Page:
No matter the outcome of this particular case, it proves everyday citizens’ voices can be heard when they work together. Change must begin somewhere, and simply speaking up is a good starting point.

A Cat Tale – Livin’ the Good Life

posted September 30th, 2014 by
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Cat Tale

by Camille Hulen

 

 

“Hi there! It’s Rio here. That’s me in the first picture, basking under the sunlamp in my ‘beach house’.  At least that’s what Mom calls it. You see, I moved here with my roommate, Oso, last winter when it was very cold outside. Mom set up double adjoining crates on a table in the barn and furnished them with nice, warm beds and heating pads. Sure is lots better than life on the street!”

 

 

“I was found in a shed at an apartment complex where people moved away and left me. I was a pregnant teenage mom when some nice lady found me. She took care of me and found homes for my babies, then got me ‘fixed’ so that wouldn’t happen again.”

 

 

“Oso tells me that another nice lady helped her even more because her situation was worse. She was found with four babies behind a vacant house and was so young that she didn’t know how to care for them. The lady helped feed them and gave her assurance; so much, in fact, that she was able to nurse another orphan.”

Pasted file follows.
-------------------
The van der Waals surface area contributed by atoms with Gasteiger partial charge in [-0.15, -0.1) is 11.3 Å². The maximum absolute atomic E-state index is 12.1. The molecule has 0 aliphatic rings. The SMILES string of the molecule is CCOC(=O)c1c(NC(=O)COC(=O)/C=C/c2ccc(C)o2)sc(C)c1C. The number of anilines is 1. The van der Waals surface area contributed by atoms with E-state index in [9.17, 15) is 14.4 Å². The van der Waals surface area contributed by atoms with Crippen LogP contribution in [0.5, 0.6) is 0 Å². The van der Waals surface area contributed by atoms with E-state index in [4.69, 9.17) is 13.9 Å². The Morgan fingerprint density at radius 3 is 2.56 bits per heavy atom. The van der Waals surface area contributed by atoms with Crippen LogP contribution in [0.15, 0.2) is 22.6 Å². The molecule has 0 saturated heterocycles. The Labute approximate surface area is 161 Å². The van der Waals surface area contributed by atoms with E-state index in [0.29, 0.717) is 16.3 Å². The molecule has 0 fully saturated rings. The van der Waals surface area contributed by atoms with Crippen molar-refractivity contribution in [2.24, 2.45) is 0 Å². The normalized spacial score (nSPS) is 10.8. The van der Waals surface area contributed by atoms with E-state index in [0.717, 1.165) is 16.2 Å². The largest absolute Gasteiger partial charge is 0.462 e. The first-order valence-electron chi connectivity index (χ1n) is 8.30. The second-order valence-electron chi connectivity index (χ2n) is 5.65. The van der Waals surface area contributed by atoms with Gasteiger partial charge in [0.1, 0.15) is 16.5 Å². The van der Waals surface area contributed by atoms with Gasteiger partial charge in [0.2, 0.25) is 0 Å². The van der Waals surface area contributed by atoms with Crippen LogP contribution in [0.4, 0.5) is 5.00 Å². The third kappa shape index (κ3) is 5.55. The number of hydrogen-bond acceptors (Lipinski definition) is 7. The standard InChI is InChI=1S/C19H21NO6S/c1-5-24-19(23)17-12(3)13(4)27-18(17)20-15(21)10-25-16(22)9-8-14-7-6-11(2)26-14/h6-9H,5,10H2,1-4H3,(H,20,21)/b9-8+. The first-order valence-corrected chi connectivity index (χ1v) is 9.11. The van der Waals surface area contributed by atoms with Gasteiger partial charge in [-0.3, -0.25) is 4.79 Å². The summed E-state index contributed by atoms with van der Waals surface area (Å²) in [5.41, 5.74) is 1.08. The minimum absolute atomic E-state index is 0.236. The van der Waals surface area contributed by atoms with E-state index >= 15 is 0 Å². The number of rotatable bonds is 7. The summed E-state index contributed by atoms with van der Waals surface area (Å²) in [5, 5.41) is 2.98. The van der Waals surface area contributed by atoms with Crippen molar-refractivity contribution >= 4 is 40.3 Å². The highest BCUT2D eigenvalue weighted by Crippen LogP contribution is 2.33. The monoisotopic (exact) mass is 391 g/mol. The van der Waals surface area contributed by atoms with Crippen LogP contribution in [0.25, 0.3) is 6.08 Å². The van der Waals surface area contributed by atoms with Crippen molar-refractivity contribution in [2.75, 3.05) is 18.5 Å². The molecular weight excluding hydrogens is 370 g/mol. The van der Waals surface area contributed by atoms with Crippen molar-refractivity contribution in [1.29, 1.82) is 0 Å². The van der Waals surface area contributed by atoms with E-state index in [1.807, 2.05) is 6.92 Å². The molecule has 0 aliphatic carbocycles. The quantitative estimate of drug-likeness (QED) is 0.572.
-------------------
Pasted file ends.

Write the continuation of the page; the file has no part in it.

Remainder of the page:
Unfortunately, this happens all too often. People get a cute little kitten, but care little about it when the novelty wears off. Then circumstances change, so they simply move away and leave it because they cannot afford the pet deposit at the new apartment. Every apartment manager could repeat this story verbatim.

 

Others fail to get veterinary care and let their cat outside because it is crying to get out. Chances are that the cat wants outside because it is a female “in heat.” Many do not realize that a female cat can become pregnant as young as four months of age. Since they didn’t care properly for one cat, they certainly do not care for a litter of kittens either. Hence they are abandoned.

Now back to our story. Rio and Oso were found in different neighborhoods but under similar circumstances. Their plights became known through a network of emails. (Email through personal contacts is the most effective way to rehome rescue cats because shelters are usually full.) Ideally, all of these cats would be placed in loving indoor homes. However, many now prefer life outside, and therefore, make ideal barn cats.